At the Dubai Airshow, the company was also pitching for its mobile autonomous launcher and the BrahMos NG (next generation), a lighter and more versatile missile that will be ready for rollout in mid-2025.

“We will start the trials in the end of 2024,” said Praveen Pathak, director (market promotion and export) of BrahMos, on the sidelines of the airshow.

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“We have seen a lot of interest from countries in the Middle East, the Philippines and Indonesia. We are hopeful the discussions with the UAE and other governments concludes favourably,” Pathak added.

Once again, the production process involves private-sector companies.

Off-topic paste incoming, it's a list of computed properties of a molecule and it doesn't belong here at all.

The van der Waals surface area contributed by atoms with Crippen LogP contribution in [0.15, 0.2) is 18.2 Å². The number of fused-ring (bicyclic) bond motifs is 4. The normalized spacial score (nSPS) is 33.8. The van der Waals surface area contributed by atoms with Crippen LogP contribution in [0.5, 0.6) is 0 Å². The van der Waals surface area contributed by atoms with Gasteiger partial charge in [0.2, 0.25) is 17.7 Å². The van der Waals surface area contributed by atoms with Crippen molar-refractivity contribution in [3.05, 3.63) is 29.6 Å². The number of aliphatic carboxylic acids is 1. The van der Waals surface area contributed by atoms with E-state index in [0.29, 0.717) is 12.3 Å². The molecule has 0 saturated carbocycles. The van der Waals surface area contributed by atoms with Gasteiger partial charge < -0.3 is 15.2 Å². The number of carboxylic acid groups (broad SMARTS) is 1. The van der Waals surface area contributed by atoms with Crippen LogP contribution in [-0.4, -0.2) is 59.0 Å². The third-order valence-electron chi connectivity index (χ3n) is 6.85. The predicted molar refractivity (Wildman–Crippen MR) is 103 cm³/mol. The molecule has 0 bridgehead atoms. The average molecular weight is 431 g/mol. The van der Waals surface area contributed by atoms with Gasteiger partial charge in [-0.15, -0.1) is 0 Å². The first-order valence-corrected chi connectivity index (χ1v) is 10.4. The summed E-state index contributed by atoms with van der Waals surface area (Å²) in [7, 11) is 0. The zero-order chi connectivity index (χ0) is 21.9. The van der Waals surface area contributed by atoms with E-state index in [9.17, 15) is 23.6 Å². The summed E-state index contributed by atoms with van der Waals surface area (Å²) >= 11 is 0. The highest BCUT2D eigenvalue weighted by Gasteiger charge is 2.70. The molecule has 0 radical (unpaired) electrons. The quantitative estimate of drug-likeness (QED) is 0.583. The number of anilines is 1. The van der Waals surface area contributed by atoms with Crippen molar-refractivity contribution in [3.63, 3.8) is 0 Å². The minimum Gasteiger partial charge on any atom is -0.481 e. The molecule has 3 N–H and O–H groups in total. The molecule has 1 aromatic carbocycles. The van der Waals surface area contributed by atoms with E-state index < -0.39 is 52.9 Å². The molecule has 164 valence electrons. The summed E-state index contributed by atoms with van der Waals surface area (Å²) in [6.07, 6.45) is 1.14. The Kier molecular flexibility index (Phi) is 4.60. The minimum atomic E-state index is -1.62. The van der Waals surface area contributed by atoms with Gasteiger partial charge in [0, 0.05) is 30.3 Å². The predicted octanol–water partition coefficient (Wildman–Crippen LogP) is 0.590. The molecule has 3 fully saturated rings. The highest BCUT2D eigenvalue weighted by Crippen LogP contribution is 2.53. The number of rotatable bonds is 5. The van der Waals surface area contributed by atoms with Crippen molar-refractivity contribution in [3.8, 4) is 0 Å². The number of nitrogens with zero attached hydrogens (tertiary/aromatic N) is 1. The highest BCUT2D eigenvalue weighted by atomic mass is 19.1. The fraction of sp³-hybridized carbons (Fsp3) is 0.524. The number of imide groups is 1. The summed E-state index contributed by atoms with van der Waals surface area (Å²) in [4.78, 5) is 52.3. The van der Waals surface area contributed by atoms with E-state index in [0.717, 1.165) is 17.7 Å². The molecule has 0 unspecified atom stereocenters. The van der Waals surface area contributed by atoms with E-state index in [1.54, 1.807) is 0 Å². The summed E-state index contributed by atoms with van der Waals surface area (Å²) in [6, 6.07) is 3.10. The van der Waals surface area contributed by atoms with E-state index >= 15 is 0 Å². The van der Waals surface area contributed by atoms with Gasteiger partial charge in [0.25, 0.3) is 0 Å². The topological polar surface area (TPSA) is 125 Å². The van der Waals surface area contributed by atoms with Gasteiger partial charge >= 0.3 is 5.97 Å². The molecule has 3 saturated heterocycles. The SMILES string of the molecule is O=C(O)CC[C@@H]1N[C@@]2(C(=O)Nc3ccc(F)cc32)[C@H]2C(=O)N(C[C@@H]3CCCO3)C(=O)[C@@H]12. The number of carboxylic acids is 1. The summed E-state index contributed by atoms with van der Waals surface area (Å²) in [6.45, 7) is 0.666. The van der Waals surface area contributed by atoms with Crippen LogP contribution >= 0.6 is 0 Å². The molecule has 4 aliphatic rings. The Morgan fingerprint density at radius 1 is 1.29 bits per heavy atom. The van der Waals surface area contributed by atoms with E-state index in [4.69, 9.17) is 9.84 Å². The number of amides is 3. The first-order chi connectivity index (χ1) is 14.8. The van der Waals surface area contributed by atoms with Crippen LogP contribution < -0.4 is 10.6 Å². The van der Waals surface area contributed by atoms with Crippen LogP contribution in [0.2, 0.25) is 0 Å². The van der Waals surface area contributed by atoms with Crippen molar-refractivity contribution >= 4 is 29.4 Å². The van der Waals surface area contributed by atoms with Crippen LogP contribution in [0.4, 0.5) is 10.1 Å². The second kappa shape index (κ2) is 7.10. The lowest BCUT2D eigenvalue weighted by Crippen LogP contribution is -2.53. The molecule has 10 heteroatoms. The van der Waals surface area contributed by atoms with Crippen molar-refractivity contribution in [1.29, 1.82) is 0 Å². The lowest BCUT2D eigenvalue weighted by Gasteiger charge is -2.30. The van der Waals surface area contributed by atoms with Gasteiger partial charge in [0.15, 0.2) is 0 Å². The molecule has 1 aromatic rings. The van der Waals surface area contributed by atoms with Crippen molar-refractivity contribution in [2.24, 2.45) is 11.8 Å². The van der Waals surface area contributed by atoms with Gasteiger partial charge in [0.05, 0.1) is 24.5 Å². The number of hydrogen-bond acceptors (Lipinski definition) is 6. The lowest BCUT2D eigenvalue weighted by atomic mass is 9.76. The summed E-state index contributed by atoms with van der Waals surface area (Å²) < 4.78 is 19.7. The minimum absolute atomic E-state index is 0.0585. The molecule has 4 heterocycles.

Home advantage

The big upside of indigenization is that it ensures strategic advantage or at the least de-risks by reducing dependence on a foreign supplier. At the same time, it also provides an opportunity to create defense clusters across the country and provide economic opportunities for defense start-ups.

According to the federal government, around 100 Indian firms are engaged in defense exports to 85 countries. An official release claims that India’s defense exports grew 23-fold from 6.8 billion rupees in 2013-14 to nearly 160 billion ($1.92 billion) in 2022-23.

For context, defense exports by the United States aggregated a staggering $51.90 billion.

This capability to indigenously manufacture weaponry has also reduced the country’s dependency on defense-related imports. Their share dropped from 46% of overall expenditure in 2018-19 to 36.7% in December 2022.

November 27, 2023 at 09:57PM